Thursday, June 22, 2006

June 15, 2006

Ship’s Log
June 15, 2006
Departure Location: Rödhamn, Äland Islands
Departure Time: 10:00 hours
Distance Travelled: Rödhamn to Mariehamn (Mothers Haven) 11.49 Nautical Miles, Mariehamn to Kastelholms Slott 14.96 Nautical Miles
Arrival Location: Kastelholms Slott (Castle Island)
Arrival Time: 18:30 hours
Weather: Clear, cold, winds from the north

Personal Comments
Stopped at Mariehamn for supplies. As we approached Kastelholms Slott white swans began to appear on the bay. This was a fine portent for our upcoming exploration because the white swan was Apollo’s sacred bird and we were approaching the sea of Apollo. On our itinerary the sea of Apollo corresponds with Delet, which, in Vinci’s theory, is the same word as Delos, meaning bright or radiant, and is the Bright Island in the poem “The Sailing of the Homer” (found on the website). Upon arrival we explored the port and found an old-fashioned farmstead being restored to its original condition. Everything from the windmills to the central castle was being redone and the effect was beautiful. We took many wonderful pictures.

Research Comments:
Some scholars have posited that the Trojan War only took one year. Today we discussed what some of the motivations for war could have been if this theory were indeed true. In the Homeric text the Trojan war is described as lasting ten years, but many scholars believe that this time range is more a convention of storytelling than a reflection of the actual passage of time (to read Vinci’s thoughts on the length of the war see pg. 146 and 147 in his text).. In the Homeric texts Helen of Troy is given as the central reason for going to war, but we discussed other possible motivations that could have existed for a conflict of this size. It seems unlikely that Helen served as enough of a catalyst for such an extensive war, and also strange that she would be named as the only reason for the war.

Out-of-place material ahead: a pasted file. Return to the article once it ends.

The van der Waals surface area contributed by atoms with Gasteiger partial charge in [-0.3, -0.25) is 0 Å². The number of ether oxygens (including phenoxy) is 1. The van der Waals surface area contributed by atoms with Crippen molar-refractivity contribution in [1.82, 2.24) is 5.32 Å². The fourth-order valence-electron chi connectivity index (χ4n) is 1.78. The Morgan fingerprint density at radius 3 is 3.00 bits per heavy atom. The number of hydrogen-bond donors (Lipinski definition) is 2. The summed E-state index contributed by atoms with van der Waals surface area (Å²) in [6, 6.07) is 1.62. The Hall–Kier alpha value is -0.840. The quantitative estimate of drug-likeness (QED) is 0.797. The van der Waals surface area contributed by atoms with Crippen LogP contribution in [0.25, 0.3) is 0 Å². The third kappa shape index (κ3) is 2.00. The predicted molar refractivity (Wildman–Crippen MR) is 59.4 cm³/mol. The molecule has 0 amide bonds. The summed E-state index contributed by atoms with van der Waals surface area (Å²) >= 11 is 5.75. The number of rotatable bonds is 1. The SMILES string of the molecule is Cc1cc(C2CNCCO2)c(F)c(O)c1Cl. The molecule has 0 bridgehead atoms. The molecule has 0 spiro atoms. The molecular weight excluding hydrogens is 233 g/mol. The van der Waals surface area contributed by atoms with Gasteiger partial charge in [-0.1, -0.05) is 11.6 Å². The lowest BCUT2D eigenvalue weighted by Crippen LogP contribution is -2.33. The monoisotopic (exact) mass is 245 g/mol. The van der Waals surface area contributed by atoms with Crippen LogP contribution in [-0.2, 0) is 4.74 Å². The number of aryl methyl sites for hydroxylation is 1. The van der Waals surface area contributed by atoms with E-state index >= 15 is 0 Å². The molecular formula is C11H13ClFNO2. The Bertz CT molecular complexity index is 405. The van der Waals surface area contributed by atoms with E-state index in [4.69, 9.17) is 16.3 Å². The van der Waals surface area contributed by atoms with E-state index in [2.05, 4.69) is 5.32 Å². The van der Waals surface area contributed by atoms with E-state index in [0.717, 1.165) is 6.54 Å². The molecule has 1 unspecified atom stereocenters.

Three of the major alternative ideas that were discussed were a) the Achaeans wanting to expand their empire, b) the need, rather than the desire, for acquiring resources due to a climatic downturn, or c) that Troy represented a gateway to the east which needed to be breached in order to access all of the things that were available in, or beyond, Priam’s lands. It is also true that while any of these explanations may individually have been causes for the war, it is also possible that it may have been one or more of these reasons simultaneously.

Whether or not any of these theories are true, they are interesting to consider and change the way that the Homeric texts can be read as a historical document.

John Hambley and Bill Mullen Reading


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